Zack White, 17, was smoking pot regularly not too long ago.
“A lot of it,” the Edmond teen said.
“I think once I started not being able to have a good time, in my mind, without being high, and I realized I could always find people to hang out with that were smoking, then that's when I started going down the wrong path,” White said.
He is now clean and sober and has been since he entered Mission Academy April 4 and began his recovery journey. He learned about Teen Recovery Solutions (TRS) and the school while attending court-ordered classes. He spoke with The Oklahoman recently about his journey.
When he was still smoking pot, he hung out with friends not because he cared about them or vice versa. He hung around people with drugs.
He got in trouble with the law a few times but that didn't stop him. He'd just jump through the hoops, do what the court ordered, and then get on with partying.
On Saturday, White will be one of a group of teens in recovery participating in the annual SAMSHA (Substance Abuse and Mental Health Services Administration) Walk for Recovery.
White and his peers from Mission Academy will walk together representing their school. Mission Academy is an accredited sober high school for teens in recovery that's part of Teen Recovery Solutions, a nonprofit recovery program.
Road to recovery
White's attendance at Mission Academy and involvement with TRS more than fulfilled his mandated sobriety education.
“It's not acceptable to be using or drinking here,” White said. “And that's what I needed. At a regular high school, if you're addicted like I was, it's kind of hard to stay sober. Here, you have the support that you need.”
Treatment works, said TRS clinical program director Mike Maddox. TRS works with teens coming out of chemical dependency with the goal of recovery and preventing relapses.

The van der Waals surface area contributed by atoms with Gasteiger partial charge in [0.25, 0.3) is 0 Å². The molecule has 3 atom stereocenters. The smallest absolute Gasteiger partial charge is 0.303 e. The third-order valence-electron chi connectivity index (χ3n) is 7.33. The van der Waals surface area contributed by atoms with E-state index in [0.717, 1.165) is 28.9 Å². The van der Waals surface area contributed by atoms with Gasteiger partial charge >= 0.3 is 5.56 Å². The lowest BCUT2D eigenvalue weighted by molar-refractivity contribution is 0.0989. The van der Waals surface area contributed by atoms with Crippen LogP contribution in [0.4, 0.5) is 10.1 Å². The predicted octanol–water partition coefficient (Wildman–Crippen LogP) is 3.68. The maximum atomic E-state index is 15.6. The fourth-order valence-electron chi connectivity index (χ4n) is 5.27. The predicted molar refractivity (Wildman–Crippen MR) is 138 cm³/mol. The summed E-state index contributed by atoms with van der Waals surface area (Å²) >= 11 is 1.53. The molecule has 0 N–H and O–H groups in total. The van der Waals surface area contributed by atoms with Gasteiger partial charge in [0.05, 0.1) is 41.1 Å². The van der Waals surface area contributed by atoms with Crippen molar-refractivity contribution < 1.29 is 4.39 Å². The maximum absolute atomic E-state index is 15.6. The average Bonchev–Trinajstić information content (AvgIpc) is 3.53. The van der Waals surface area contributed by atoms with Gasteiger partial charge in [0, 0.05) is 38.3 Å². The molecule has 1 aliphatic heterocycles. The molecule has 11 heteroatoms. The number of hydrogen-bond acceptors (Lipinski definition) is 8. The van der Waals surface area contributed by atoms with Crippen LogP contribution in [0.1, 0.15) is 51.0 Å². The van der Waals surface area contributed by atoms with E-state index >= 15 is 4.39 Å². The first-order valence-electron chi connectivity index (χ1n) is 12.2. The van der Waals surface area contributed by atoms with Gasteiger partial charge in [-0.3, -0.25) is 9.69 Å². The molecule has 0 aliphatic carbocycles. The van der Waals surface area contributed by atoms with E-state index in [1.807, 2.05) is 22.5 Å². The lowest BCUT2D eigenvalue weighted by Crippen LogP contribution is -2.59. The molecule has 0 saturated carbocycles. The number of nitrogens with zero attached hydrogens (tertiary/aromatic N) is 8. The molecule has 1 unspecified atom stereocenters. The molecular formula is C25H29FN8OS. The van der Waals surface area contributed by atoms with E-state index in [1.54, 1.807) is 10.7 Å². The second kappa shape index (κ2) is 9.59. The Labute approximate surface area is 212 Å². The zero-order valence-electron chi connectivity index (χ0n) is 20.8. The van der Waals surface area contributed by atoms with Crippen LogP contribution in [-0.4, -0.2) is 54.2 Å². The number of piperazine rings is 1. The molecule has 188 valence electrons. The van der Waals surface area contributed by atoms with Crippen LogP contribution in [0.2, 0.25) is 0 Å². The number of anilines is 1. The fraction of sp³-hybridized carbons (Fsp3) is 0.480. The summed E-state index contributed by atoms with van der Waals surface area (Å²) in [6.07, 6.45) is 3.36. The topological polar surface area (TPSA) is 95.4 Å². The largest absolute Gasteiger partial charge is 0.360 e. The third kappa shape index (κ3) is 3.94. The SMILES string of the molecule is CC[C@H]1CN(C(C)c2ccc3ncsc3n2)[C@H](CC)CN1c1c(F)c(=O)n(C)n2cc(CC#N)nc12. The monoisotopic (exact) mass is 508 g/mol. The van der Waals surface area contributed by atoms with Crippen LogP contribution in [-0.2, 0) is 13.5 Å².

Mission Academy is a self-paced high school with only nine students. Some students attend for a few months; some have stayed more than a year. White plans to stay until he graduates in January. It's all about peers helping peers, with the guidance of people like Maddox.
“I can get caught up in my head sometimes, simple teenage problems,” White said. “If I can talk to somebody else about what they're struggling with and maybe try to give them a hand, because I've been here a little longer than some of the new kids here. If I can help them out, it helps me at the same time.”
Life without treatment
Donna Woods, 55, of Oklahoma City, wasn't as fortunate as White, to find treatment at an early age. Her story has a silver lining in the form of an Oklahoma nonprofit she founded in 2002: Oklahoma Citizen Advocates for Recovery and Treatment Association, or OCARTA. The association coordinates the SAMSHA walk each year.
After a childhood full of abuse, Woods said she fled Southern California to Oklahoma, hauling with her an addiction to drugs and alcohol, a lifetime brutalized by incest buried in her consciousness, and a festering self-loathing.
She self-medicated with everything she could get her hands on. She didn't care what it was, she said. If you said, “take this,” she took it.
Like White, legal troubles didn't daunt her addiction and self-destructive behavior. DUIs didn't faze her. She found herself in abusive relationships.
“If you didn't beat me up, steal from me, lie to me, you weren't my friend,” she said.
It was a fear of what might happen to her young daughter, she said, that kept her from suicide for years.
“I was all she had.”
Woods' self-loathing got the best of her when, on Nov. 22, 1994, she put a gun to her head. Her daughter was 9 at the time.
“I decided, if this was all I was going to be, my daughter deserves something better,” she said. “I was never scared of institutions or death. I believed I was a bad person and didn't deserve to live.”